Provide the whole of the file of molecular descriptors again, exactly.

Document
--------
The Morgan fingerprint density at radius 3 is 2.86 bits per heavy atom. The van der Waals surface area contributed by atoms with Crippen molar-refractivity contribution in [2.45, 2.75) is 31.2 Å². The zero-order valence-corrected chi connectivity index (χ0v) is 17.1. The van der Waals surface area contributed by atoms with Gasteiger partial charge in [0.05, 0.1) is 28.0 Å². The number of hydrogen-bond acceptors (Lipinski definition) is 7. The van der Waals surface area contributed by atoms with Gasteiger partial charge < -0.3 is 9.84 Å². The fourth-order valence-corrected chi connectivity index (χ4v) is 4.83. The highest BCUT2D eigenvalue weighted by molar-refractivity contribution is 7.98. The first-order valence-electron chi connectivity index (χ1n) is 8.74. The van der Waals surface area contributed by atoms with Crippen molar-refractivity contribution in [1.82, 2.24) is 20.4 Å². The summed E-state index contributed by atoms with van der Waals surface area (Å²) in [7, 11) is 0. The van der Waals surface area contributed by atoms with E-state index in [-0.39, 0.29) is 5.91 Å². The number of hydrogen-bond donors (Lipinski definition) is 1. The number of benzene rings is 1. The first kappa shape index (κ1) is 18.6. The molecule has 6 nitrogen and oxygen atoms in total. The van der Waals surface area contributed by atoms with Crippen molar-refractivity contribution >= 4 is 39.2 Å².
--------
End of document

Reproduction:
The Morgan fingerprint density at radius 3 is 2.86 bits per heavy atom. The van der Waals surface area contributed by atoms with Crippen molar-refractivity contribution in [2.45, 2.75) is 31.2 Å². The zero-order valence-corrected chi connectivity index (χ0v) is 17.1. The van der Waals surface area contributed by atoms with Gasteiger partial charge in [0.05, 0.1) is 28.0 Å². The number of hydrogen-bond acceptors (Lipinski definition) is 7. The van der Waals surface area contributed by atoms with Gasteiger partial charge < -0.3 is 9.84 Å². The fourth-order valence-corrected chi connectivity index (χ4v) is 4.83. The highest BCUT2D eigenvalue weighted by molar-refractivity contribution is 7.98. The first-order valence-electron chi connectivity index (χ1n) is 8.74. The van der Waals surface area contributed by atoms with Crippen molar-refractivity contribution in [1.82, 2.24) is 20.4 Å². The summed E-state index contributed by atoms with van der Waals surface area (Å²) in [7, 11) is 0. The van der Waals surface area contributed by atoms with E-state index in [-0.39, 0.29) is 5.91 Å². The number of hydrogen-bond donors (Lipinski definition) is 1. The number of benzene rings is 1. The first kappa shape index (κ1) is 18.6. The molecule has 6 nitrogen and oxygen atoms in total. The van der Waals surface area contributed by atoms with Crippen molar-refractivity contribution >= 4 is 39.2 Å².